Stress Busting (Inspired by Dr Kelly McGonigal)

Have all of your efforts to remove stress worked? Have the thousands of pounds invested in stress management techniques paid off for your company?

If you’re serious about stress reduction, then probably the simplest thing to do is to put yourself in an environment where nothing ever matters and you can easily do everything that’s asked of you.

If the option of living in a performance world of no relevance doesn’t appeal, it’s probably time to start accepting that stress is part of any environment where ambition and achievement are commonplace. It’s time to start accepting stress and ensuring you’re getting all the positive benefits from it that are open to those willing to find them.

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High performance headlines

  • If you’re ambitious and in an environment that is trying to achieve great things, then stress is a predictable  characteristic of that world – so don’t try and remove it.
  • Understanding how you can alter the physiology of stress allows you to work with stress and also remove many of the negative symptoms of stress experienced by people who fear it.
  • If you commit to becoming an expert in understanding your own capabilities and the specific demands of your environment, you’ll be in a great position to always have a really helpful attitude towards the stress in your environment.

The full viewpoint

“There is no such thing as good or bad, but thinking makes it so.” Hamlet, Act 2, Scene 2.

Hamlet wasn’t talking about stress at the time, but his words are very useful for us when considering stress. Just say this to yourself and see how it feels – “Stress is not bad for me, there’s no reason for me to worry about stress.” For most people reading this, the instant reaction will be disbelief. The first thought will be, “well that can’t be right, I’ve seen all the data of stress-related illnesses.”

And that’s just the thing. There’s loads of data showing the dark-side of stress and it seems more and more likely that all of these people with the illnesses had one thing in common. They thought stress was bad for them. That’s a thought worth dwelling on. It has significant implications for everything that we do about our relationship with stress.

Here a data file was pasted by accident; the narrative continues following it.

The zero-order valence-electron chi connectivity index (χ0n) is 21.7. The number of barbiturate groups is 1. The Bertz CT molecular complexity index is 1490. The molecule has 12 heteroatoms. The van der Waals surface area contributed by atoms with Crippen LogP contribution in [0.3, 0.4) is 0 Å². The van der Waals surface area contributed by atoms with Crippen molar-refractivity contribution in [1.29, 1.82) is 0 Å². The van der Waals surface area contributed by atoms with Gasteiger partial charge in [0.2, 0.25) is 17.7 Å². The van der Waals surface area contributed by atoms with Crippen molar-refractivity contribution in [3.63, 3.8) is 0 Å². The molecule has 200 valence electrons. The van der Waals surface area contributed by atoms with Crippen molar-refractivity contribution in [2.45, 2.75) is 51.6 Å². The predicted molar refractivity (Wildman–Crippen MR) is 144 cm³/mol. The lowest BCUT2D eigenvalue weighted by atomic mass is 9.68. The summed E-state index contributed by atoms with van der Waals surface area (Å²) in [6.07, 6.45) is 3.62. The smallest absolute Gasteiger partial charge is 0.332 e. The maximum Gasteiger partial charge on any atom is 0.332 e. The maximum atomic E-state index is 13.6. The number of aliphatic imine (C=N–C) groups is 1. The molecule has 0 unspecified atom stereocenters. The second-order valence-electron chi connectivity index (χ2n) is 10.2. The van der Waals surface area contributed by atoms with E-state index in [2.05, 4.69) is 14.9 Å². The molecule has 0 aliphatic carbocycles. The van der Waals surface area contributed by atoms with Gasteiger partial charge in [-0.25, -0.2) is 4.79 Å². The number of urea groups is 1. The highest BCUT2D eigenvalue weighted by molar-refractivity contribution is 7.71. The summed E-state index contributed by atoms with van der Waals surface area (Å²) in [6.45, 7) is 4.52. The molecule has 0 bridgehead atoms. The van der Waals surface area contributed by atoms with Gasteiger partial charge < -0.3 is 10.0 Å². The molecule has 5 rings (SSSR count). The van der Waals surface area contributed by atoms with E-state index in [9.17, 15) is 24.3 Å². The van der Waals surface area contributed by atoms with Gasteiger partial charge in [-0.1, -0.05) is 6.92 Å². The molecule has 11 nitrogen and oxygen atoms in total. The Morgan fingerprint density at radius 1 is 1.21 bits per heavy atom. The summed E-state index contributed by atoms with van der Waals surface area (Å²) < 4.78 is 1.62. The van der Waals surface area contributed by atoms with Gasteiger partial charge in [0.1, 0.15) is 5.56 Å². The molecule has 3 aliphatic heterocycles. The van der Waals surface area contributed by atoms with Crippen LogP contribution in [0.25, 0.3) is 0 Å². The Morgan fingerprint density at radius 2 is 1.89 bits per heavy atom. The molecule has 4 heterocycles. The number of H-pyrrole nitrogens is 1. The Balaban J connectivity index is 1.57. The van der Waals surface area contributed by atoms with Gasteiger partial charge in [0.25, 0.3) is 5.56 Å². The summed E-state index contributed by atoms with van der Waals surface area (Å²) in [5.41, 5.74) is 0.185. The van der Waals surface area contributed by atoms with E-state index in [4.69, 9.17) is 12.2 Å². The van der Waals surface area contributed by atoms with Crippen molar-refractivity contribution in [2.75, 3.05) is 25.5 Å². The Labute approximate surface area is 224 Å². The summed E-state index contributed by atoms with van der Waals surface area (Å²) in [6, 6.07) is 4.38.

If you’re at all skeptical about the point, then it leaves you with a choice point.

  1. Think it’s bunkum and carry on worried by the potential harmful effects of stress.
  2. Buy into it as much as you possibly can, just in case there’s something in it and you can get some stress immunity.

Let us know which one you opt for.

Trust your body’s on your side – getting the butterflies in formation

Let’s focus on how to actually change your relationship with stress in some very practical ways, symptom by symptom.

The stress is too much! My heart is trying to burst out of my chest!

If you recognise this, then you’re probably not having a great relationship with stress right now (and the side-effects will be gripping you very soon!). We’ll get round to not being in such a heightened state in the first place soon, but if you are in this state, if stress is not harmful to you, then you’ll find it easy to think, “I’m up for this, the excitement and adrenalin has really kicked in – time to get on board with my body.”

I’m about to have a panic attack – look at how hard I’m breathing!

Again, another familiar refrain from the stress-head. If you want to re-interpret the increased breathing rate that we often experience when something important is about to happen, then this version of events might help; “I’m glad I’m getting extra oxygen in to fuel my brain so I’ll be thinking really clearly. Time to control the breaths so this really works for me.”

I feel really uneasy, just not settled, I can sense something bad is going to happen.

This is a great interpretation of stress that comes from fearing stress. It doesn’t take too much practice to re-interpret this feeling as follows; “This feeling always comes just before something important and it’s a great reminder to trust my plan and focus on doing the next thing as well as possible.”

Those three are definitely the most frequent symptoms to get ready to re-interpret and remember, if you know that stress is a thing that’s there to help you, then it’s a lot easier to really believe the reality of those new stress views.

Giving yourself an extra chance

The physical symptoms are worthwhile taking control over. If you take one other step, then the physical stuff is a lot easier to do. Here’s the simple steps you can take to build a strong foundation:

  • Think about the world you work in and the things that are important for you to achieve in the next few months.
  • Think about what this is going to mean for the frequency of important moments that are coming up and whether this degree of achievement is something you’re still willing to pursue and be part of.
  • Now think about all the times you’ve achieved similar things before and how you were able to achieve those things because of the skills, knowledge, expertise and character you possess.
  • Finally, balance up everything you know about your abilities that you’ll be using over the next few months, with the things you’ll need to be doing, and use this as the starting point for your relationship with stress.

When we talk this through with most people, they see they’ve got more than enough capability to meet the demands they’re facing, so whenever the stress feeling goes to a new level, it’s easy to remind themselves that it’s time to focus on using the stress energy to fuel the capabilities coming to life, rather than masking your ability to remember you’ve got what it takes to thrive.

From now on, you’re in a position to choose the level of stress you’ll feel and what you want that to mean for you when you feel it.

As ever, simple, not easy, but well worth the effort.